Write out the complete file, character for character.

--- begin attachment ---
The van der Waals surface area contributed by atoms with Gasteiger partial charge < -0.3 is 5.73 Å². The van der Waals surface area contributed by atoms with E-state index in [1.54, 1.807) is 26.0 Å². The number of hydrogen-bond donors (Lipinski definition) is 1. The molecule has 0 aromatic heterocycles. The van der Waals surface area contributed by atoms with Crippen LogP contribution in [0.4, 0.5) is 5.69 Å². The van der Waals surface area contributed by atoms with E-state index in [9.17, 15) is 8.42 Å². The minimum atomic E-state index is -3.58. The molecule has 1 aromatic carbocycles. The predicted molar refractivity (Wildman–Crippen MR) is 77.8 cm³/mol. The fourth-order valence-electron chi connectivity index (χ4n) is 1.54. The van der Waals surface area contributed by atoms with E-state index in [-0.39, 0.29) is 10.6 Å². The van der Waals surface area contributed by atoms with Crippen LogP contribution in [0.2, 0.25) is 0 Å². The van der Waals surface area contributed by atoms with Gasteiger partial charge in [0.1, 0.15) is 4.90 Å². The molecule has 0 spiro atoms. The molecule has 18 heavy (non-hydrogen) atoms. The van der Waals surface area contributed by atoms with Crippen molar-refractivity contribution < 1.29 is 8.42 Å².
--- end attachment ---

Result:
The van der Waals surface area contributed by atoms with Gasteiger partial charge < -0.3 is 5.73 Å². The van der Waals surface area contributed by atoms with E-state index in [1.54, 1.807) is 26.0 Å². The number of hydrogen-bond donors (Lipinski definition) is 1. The molecule has 0 aromatic heterocycles. The van der Waals surface area contributed by atoms with Crippen LogP contribution in [0.4, 0.5) is 5.69 Å². The van der Waals surface area contributed by atoms with E-state index in [9.17, 15) is 8.42 Å². The minimum atomic E-state index is -3.58. The molecule has 1 aromatic carbocycles. The predicted molar refractivity (Wildman–Crippen MR) is 77.8 cm³/mol. The fourth-order valence-electron chi connectivity index (χ4n) is 1.54. The van der Waals surface area contributed by atoms with E-state index in [-0.39, 0.29) is 10.6 Å². The van der Waals surface area contributed by atoms with Crippen LogP contribution in [0.2, 0.25) is 0 Å². The van der Waals surface area contributed by atoms with Gasteiger partial charge in [0.1, 0.15) is 4.90 Å². The molecule has 0 spiro atoms. The molecule has 18 heavy (non-hydrogen) atoms. The van der Waals surface area contributed by atoms with Crippen molar-refractivity contribution < 1.29 is 8.42 Å².